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An interview with 
Noel Daly-

Principal and head of business studies, Griffith College Ireland Karachi Campus






Special Report

Aug 21 - 27, 2000

Griffith College is the largest independent college in Ireland. The Karachi Campus is an outreach facility or a branch of the college in Ireland, and it offers a totally European degree in Pakistan. The programmes offered include Computing Science, Business, Management, and Finance. The programmes are approved by both University Grants Commission (UGC), Pakistan, and the National Council for Educational Awards (NCEA), Ireland.

When Noel Daly first boarded a plane to Pakistan, he had little or no idea of the land he was going to. This was his first trip to the East and his first time in Asia. Clearly, life for Daly was going to be very different as Principal of Griffith College, Karachi. But it was a challenge he approached with a spirit of both adventure and determination. And for a man for whom "23 degree is a hot day," he's managing fairly well.

So here he is, a seemingly young 32, running an Irish college in the rather less benign climes of Pakistan. But Daly dismisses the age factor lightly: "If you're good enough for the job, you're old enough for the job". And going by the fabulous relationship he has managed to build up with his students during his one year here, Daly's age has been more an asset than a handicap. Students respond to his informal manner with rather less fear and more of a sense of responsibility. "To me my students aren't children, they are young adults. And that is the way I treat them and want them to behave."

Does Pakistan appear very different to you from Ireland?

Pakistan is a huge cultural experience for me. I have never seen another country like it. I come from a small Irish town called Cork with only 180,000 people almost a small Clifton. But Cork has a lot of industry MAC, Motorola, Pfizer and Johnson and Johnson all have a base there. In some ways I would say that the Pakistanis and the Irish have a lot of similarities. We have the same sense of humour, the same sense of sarcasm, and an ability to laugh at ourselves. The Irish don't take themselves overly seriously and neither do the Pakistanis. Also, I will say that both the Irish and the Pakistanis believe very strongly in family.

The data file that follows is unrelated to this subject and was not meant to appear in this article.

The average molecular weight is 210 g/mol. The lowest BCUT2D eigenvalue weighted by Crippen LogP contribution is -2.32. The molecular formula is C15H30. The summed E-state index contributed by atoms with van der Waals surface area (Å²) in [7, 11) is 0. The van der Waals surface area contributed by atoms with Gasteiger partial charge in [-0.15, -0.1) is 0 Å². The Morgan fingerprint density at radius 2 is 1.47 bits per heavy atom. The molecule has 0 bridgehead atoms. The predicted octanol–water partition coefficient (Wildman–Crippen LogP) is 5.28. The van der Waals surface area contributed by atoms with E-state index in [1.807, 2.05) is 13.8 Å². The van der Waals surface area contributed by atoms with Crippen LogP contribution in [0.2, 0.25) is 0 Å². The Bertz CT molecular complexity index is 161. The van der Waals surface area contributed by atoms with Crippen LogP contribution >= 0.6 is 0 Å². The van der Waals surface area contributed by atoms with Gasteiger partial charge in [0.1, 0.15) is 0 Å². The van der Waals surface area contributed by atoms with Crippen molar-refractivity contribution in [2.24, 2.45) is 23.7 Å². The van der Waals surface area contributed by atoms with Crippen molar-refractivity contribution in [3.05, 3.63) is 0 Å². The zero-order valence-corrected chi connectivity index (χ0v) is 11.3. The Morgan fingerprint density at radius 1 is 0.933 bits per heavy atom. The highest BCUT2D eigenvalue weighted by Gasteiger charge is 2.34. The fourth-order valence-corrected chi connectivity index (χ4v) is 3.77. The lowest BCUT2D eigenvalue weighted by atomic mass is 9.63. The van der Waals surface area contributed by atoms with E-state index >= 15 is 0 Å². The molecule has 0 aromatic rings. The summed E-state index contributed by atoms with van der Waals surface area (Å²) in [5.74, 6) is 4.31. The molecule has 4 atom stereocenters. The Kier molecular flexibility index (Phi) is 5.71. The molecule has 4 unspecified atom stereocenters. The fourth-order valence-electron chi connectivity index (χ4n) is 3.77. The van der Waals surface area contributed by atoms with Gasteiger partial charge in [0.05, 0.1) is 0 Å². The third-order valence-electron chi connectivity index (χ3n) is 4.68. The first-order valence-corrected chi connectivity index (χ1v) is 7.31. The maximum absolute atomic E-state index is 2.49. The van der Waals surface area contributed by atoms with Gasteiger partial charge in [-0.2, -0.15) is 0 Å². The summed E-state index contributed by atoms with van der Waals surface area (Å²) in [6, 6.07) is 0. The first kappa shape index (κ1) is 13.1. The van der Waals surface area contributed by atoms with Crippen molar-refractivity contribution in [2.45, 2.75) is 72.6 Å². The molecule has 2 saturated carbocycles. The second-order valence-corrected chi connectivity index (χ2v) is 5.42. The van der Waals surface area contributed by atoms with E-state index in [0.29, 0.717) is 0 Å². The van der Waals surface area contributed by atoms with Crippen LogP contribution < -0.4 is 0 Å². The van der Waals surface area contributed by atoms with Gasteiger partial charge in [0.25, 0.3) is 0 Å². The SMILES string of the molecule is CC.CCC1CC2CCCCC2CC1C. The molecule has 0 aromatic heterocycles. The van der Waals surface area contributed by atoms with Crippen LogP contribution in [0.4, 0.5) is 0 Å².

You started off life as an accountant, a CPA in fact you were one for ten years what made you steer towards an academic career?

Well accounting is an extremely rewarding career financially speaking. Let's just say you never see an unemployed accountant! Five years ago a friend asked me to teach a class. I was dead nervous at first. But once I stood up there I knew it was my true calling. So I withdrew from mainstream accountancy and went into teaching.

What do you think makes a good teacher?

To be a good teacher you have to be a good communicator. And I found that I have the ability to communicate. My style of teaching is not formal; it's very relaxed. I don't believe in sitting in a suite and reading from a book. I believe in giving a large part of the responsibility to the student. From what I have seen students here at first didn't understand the informality since they weren't used to it. But I've had an open door policy from day one. The students at Griffith know me on a first name basis and that's the way I like it. And after the initial hesitance, the students have responded warmly to the new way. Maybe some parents would like a stricter approach, but in Europe we believe in the development of the individual. We must give the students a sense of responsibility. They aren't children; they're young adults.

Do you find a difference between Irish and Pakistani students?